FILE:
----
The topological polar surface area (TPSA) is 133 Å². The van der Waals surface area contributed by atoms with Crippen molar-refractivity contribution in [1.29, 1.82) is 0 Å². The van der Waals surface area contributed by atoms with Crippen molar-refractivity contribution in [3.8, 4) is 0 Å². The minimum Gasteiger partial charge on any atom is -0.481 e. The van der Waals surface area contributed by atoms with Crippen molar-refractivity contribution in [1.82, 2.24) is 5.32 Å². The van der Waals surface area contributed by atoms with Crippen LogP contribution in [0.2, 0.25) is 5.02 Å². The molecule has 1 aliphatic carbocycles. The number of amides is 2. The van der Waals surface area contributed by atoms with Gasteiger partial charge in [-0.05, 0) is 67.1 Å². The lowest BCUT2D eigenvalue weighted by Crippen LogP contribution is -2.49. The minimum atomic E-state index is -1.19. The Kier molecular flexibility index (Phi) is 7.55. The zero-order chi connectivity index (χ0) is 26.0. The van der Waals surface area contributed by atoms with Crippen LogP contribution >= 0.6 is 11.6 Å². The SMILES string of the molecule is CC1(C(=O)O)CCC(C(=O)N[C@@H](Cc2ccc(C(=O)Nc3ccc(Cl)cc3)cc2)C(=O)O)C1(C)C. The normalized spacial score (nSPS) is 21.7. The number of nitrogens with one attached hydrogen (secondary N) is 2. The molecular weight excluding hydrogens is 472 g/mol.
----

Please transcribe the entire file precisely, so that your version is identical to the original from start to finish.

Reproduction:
The topological polar surface area (TPSA) is 133 Å². The van der Waals surface area contributed by atoms with Crippen molar-refractivity contribution in [1.29, 1.82) is 0 Å². The van der Waals surface area contributed by atoms with Crippen molar-refractivity contribution in [3.8, 4) is 0 Å². The minimum Gasteiger partial charge on any atom is -0.481 e. The van der Waals surface area contributed by atoms with Crippen molar-refractivity contribution in [1.82, 2.24) is 5.32 Å². The van der Waals surface area contributed by atoms with Crippen LogP contribution in [0.2, 0.25) is 5.02 Å². The molecule has 1 aliphatic carbocycles. The number of amides is 2. The van der Waals surface area contributed by atoms with Gasteiger partial charge in [-0.05, 0) is 67.1 Å². The lowest BCUT2D eigenvalue weighted by Crippen LogP contribution is -2.49. The minimum atomic E-state index is -1.19. The Kier molecular flexibility index (Phi) is 7.55. The zero-order chi connectivity index (χ0) is 26.0. The van der Waals surface area contributed by atoms with Crippen LogP contribution >= 0.6 is 11.6 Å². The SMILES string of the molecule is CC1(C(=O)O)CCC(C(=O)N[C@@H](Cc2ccc(C(=O)Nc3ccc(Cl)cc3)cc2)C(=O)O)C1(C)C. The normalized spacial score (nSPS) is 21.7. The number of nitrogens with one attached hydrogen (secondary N) is 2. The molecular weight excluding hydrogens is 472 g/mol.